Choosing a building contractor to build an extension to your home or commercial premises is a decision that should not be taken lightly. We have all heard tales about builders who have no clue about what they are doing and leave you with a huge problem to deal with after they have gone.
We are different – having constructed almost every conceivable type of extension to commercial premises or homes, we are aware of each and every pitfall and make certain that the building work we perform is carried out expertly, safely and leaves you with a build that you can be proud of. Have a look at the photographs of the building work that we have carried out in the Spon End and local area on this web-site and see for yourself. We’re sure that you’ll be impressed.
Changing a loft might not need planning permission but it is always a smart idea to check with your local authority in the Spon End area to make 100% sure and keep on the right side of the planning regulations.
The nearest planning department to Spon End is located within the Council offices at Coventry City Council and can be found on the link: https://www.coventry.gov.uk/planningapplications
Here are some considerations that need to be thought about when converting your loft or attic into useful extra space.
The present ceiling that you have in the building will now become the floor of the new room and it is vital that the supporting structure is strong enough to hold all the extra load that will be present above it as well as the people that will use the room. There are many innovative ways to do this and we can advise on the very best solution for you and minimise the effect on the area below.
Building insulation is another key element that so many people ignore. The roof itself is only centimetres away from the room inside so it is vital that appropriate insulation is placed between the roof itself and the room below.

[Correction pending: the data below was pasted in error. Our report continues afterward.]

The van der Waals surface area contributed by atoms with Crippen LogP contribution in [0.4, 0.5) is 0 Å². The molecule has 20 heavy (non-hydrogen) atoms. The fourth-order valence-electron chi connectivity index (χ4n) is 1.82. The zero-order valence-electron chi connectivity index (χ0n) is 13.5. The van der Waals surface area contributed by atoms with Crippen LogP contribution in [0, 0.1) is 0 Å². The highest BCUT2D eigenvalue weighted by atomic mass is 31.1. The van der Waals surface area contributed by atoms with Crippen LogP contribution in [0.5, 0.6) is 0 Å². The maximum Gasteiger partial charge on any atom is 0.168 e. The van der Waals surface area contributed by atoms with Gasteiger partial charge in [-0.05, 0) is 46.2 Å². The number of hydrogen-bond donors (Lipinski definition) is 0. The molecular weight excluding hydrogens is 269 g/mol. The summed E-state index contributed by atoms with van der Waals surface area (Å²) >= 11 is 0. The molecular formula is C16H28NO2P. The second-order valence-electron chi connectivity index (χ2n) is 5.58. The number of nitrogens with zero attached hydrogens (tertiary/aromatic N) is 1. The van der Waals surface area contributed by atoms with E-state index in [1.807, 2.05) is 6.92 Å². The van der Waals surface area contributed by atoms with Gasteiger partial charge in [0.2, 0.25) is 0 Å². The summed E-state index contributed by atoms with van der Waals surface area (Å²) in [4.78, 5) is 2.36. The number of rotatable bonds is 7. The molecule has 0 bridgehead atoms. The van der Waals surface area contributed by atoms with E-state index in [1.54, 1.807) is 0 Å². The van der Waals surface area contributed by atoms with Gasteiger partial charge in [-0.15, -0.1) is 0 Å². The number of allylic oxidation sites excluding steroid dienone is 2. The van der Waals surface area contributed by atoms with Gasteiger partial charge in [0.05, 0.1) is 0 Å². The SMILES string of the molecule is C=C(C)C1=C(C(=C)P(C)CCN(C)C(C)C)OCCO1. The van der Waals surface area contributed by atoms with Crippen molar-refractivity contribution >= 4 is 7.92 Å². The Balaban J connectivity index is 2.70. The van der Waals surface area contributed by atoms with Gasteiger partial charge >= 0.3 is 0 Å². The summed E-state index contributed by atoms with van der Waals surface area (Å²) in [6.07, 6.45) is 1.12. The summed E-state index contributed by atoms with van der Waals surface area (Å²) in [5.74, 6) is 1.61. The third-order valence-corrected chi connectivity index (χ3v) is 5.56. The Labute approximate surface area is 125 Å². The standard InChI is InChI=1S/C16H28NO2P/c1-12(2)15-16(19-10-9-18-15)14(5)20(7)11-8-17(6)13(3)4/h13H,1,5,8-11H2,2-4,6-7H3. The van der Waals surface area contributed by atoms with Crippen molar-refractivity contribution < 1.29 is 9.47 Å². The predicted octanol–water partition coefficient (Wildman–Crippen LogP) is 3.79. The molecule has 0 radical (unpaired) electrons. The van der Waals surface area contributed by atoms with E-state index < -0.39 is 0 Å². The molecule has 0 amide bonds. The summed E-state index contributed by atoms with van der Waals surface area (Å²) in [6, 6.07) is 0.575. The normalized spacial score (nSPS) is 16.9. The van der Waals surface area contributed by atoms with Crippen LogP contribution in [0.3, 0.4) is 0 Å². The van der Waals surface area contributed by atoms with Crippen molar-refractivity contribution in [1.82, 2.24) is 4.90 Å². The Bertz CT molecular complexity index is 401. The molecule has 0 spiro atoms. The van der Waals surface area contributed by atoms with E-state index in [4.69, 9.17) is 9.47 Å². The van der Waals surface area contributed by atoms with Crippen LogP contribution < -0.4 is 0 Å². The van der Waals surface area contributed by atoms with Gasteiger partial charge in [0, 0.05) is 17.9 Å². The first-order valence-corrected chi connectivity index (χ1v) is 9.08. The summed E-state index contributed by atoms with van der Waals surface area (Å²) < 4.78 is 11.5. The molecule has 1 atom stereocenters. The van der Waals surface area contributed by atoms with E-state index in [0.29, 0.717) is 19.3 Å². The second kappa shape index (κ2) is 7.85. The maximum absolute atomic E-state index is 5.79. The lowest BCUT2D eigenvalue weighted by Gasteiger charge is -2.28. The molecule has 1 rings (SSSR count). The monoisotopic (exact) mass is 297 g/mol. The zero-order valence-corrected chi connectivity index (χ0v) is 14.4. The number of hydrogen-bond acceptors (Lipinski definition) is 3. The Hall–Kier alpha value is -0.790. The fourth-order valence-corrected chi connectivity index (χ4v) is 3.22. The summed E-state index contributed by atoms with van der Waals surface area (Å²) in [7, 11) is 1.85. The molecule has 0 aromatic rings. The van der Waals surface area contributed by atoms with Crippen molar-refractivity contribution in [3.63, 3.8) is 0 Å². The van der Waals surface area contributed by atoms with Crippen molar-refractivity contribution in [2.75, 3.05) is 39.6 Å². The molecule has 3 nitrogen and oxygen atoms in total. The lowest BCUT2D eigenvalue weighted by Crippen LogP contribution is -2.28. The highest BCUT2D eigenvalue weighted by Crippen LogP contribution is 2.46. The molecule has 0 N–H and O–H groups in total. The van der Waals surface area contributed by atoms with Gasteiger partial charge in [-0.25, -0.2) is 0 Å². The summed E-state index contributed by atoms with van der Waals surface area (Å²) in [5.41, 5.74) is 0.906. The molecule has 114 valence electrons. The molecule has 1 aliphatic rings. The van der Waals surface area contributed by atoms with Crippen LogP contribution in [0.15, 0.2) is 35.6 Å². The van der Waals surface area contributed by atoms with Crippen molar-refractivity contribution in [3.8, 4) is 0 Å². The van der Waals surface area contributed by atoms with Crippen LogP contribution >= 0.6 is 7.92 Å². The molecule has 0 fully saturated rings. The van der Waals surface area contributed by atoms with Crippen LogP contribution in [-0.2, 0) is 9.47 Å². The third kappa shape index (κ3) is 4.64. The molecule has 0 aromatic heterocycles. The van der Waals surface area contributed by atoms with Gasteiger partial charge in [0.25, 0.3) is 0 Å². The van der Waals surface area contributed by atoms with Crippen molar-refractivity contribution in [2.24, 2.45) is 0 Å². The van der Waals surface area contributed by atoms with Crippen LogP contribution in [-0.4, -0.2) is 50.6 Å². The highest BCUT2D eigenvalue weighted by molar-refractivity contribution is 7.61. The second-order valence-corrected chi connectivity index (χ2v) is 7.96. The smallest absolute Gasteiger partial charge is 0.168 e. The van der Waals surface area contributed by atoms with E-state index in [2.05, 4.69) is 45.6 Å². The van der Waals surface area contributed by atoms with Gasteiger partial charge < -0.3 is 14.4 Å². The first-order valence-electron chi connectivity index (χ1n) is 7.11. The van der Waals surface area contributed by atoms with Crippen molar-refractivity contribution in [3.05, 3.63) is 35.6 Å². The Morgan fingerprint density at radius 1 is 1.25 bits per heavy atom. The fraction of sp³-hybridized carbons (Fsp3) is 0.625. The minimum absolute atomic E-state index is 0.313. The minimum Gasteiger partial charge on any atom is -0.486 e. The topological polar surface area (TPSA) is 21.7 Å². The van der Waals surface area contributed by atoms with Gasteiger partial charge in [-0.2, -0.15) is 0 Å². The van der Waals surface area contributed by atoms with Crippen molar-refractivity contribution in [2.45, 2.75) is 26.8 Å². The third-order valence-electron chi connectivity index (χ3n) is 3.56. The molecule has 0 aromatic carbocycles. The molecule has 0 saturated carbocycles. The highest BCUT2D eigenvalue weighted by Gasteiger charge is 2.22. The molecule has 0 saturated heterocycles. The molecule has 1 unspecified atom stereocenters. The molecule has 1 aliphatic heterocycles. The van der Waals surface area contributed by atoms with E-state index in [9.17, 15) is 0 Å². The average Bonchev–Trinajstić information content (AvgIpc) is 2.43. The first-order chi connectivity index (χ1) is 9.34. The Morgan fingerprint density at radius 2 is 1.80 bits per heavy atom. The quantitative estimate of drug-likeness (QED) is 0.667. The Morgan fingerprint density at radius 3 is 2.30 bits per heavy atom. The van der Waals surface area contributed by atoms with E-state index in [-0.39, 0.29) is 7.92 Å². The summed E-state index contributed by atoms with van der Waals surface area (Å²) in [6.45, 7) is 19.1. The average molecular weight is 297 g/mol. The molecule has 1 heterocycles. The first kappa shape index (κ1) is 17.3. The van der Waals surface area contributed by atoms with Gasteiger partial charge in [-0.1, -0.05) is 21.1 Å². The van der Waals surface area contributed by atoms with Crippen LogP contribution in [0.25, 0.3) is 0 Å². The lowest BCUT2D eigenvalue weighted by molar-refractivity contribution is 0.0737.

Building codes of course are of assistance here and there are so many materials now available that have fantastic insulating properties as well as exceeding building specifications for sound and fire as well as thermal insulation.
The very best thing to do is to get advice from a professional builder in the very first instance so you know the choices that are available to you.
We are available to meet with you and talk through you are thinking of doing, have access to all the resources that you might need including architects, planning services as of course we work hand in hand with the building inspectors in the Spon End area to be 100% certain that the work we carry out exceeds all the necessary legal and statutory legislation and standards.
Converting your Attic – Planning permission and other issues
According to current Government regulations, Planning permission is not normally required. However, authority is required where you extend or alter the roof area and it exceeds specific limits and conditions.
Our bricklayers are, in our opinion, among the finest brickies in the Spon End area.
Bricklaying is not an easy thing to do and choosing your bricklayer makes a huge impact into the look and feel of the finish involved with any piece of building work.
How many times have you seen those unsightly white patches all over the sides of buildings when inferior tradespeople or indeed materials have been used, leaving the home owner with an eyesore for many years to come.
Bricklaying is one area where cost cutting could be catastrophic. The very best trades people are in high demand and for sure they will not work cheaply. If you are working to a tight budget, there are usually ways that cost savings can be made; but be wary of building contractors charging too littlefor brick or block work as this is a bad choice.
Brick work is masonry produced by a bricklayer, using bricks and mortar. Usually, rows of bricks called courses are laid on top of one another to make a structure such as a brick wall.